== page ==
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No I don't believe everthing I read on the Internet but it's hard to give you supporting evidence with the use of the net. Like I said, look it up and make up your own mind.
Since I live in upstate SC, where Michelin has its NA headquarters, Im fortunate to know a few engineers that work for them in the tire manufacturing areas.

I’ve heard this argument about OEM tires being different than aftermarket tires for some years now, so I’ve gone to the source to find out what they say about it.

The consensus that I’ve gotten from asking them:

Auto manufacturers did indeed often have tires manufactured specifically to vehicle maker specifications. However, the same tire manufacturer make/model and sized tire, whether OEM or bought as replacements later, use the very same specifications. That’s why you can read tire reviews (ie., Tirerack.com) for a specific make/model tire that, depending on specific size, can give wide mileage variations and service levels.

So, for example, even though the tread pattern is the same, a 185/65R15 size in a particular make/model tire might give very different ride and wear results than the same tire in a 205/60R16.

I don’t have any engineering document copies to prove/disprove this, but it makes sense (at least to me).
 

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OEM tire size equates to the Manufacturer's replacement. Then it is the same tire with the same specifications which as stated no difference for set vehicle.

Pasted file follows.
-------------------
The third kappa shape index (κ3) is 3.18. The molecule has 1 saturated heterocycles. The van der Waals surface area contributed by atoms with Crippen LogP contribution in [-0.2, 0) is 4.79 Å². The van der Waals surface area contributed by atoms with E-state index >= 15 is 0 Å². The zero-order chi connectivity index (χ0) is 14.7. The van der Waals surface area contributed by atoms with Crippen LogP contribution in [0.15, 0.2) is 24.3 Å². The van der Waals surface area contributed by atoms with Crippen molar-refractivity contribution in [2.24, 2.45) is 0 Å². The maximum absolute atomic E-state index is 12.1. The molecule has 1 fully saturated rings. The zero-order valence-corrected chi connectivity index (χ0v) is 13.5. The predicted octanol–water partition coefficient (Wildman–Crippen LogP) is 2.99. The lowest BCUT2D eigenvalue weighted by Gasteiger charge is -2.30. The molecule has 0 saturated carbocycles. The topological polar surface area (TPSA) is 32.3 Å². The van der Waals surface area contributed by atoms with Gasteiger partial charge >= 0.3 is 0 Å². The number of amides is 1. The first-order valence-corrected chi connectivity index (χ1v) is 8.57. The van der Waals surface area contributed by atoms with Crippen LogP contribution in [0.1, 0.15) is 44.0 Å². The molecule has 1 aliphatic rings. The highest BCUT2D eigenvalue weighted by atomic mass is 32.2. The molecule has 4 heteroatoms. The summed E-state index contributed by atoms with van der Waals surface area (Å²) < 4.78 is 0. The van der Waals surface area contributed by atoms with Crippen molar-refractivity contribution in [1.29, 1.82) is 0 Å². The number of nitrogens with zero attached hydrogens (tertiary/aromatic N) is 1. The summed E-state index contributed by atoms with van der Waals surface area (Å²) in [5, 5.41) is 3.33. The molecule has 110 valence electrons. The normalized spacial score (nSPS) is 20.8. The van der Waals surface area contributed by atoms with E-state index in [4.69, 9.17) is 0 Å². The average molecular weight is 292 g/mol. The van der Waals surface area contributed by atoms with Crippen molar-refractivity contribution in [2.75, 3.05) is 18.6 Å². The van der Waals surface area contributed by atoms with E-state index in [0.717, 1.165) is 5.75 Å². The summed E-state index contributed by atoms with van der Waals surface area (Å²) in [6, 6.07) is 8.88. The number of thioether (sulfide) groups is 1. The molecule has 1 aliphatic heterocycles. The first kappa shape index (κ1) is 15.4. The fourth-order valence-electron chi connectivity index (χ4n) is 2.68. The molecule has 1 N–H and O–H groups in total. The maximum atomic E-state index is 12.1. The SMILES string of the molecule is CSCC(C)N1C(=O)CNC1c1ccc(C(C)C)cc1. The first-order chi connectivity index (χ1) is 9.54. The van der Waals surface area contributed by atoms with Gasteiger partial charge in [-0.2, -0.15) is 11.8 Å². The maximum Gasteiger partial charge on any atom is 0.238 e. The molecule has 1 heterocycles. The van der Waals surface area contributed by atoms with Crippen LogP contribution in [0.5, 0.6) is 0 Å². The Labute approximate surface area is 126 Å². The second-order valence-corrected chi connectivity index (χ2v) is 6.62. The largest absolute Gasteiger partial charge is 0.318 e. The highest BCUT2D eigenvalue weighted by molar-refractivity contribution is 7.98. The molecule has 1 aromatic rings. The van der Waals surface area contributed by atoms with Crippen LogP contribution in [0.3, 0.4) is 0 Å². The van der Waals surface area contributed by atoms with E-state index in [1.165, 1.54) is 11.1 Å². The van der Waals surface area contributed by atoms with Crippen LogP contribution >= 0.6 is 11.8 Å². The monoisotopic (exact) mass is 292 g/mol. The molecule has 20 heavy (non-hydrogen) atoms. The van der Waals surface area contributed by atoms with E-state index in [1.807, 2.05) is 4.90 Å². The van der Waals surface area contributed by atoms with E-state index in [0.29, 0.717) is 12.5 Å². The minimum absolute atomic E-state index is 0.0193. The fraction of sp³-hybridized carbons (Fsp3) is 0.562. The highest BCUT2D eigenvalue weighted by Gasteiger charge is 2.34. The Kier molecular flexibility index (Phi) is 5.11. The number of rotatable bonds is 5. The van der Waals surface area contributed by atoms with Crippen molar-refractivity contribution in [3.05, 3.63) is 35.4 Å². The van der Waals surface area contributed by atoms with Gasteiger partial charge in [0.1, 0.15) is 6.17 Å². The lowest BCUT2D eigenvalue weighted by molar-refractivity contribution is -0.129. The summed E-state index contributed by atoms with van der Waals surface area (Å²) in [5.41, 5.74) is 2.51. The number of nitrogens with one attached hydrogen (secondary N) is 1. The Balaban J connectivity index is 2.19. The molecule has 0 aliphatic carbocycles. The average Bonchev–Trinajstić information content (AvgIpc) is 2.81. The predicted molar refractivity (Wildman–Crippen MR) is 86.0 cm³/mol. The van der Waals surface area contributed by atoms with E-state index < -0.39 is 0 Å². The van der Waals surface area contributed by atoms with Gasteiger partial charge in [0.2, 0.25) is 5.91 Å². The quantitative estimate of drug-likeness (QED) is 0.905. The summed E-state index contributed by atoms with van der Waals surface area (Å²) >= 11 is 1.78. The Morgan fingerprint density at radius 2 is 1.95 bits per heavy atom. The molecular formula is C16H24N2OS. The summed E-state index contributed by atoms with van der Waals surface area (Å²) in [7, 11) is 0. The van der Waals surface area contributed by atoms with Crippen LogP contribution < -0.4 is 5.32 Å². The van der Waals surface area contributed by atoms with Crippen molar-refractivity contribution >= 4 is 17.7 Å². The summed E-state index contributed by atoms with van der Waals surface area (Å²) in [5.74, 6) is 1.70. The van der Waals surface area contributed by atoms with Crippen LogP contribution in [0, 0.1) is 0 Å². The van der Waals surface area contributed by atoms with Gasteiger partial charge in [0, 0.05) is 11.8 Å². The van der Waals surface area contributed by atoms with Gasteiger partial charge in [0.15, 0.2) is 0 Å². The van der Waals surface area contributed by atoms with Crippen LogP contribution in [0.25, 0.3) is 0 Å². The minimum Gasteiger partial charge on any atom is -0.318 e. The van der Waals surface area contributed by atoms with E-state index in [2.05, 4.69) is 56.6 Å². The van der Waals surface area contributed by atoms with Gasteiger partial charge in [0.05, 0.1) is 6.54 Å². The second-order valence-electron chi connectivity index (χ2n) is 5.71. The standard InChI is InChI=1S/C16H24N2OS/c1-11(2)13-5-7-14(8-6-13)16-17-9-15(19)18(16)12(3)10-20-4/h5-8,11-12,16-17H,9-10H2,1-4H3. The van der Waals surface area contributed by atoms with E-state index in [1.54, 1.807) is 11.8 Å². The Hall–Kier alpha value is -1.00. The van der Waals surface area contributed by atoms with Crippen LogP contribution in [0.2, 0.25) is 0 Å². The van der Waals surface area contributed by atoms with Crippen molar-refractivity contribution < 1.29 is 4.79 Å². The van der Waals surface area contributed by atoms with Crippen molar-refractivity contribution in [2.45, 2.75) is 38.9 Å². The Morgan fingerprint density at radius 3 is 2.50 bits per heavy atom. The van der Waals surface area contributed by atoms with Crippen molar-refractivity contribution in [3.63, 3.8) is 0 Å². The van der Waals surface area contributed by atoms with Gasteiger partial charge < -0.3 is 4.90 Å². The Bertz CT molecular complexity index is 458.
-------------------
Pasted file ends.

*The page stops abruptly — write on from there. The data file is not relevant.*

Laughing at oneself and with others is good for the Soul
 

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OEM tire size equates to the Manufacturer's replacement. Then it is the same tire with the same specifications which as stated no difference for set vehicle.

Laughing at oneself and with others is good for the Soul
If that wasn’t the case, and OEM same-model/manufacturer/sized tires were different that the tires being sold by tire dealers... can you imagine the field day lawyers would have suing tire manufacturers, claiming no consumer could possibly ever know what the actual product was being purchased?
 

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Glad to hear that Costco does it right. BTW, those roasted chickens are a loss leader to the tune of $34M per year!
Yup, it works. I often go for the chicken and I still walk out with 10 items in teh basket and it costs $100. Damn it!

Hotdogs must be a loss leader too. I dont know how they can sell a dog and giant coke for a buck fifty. :laugh:
 
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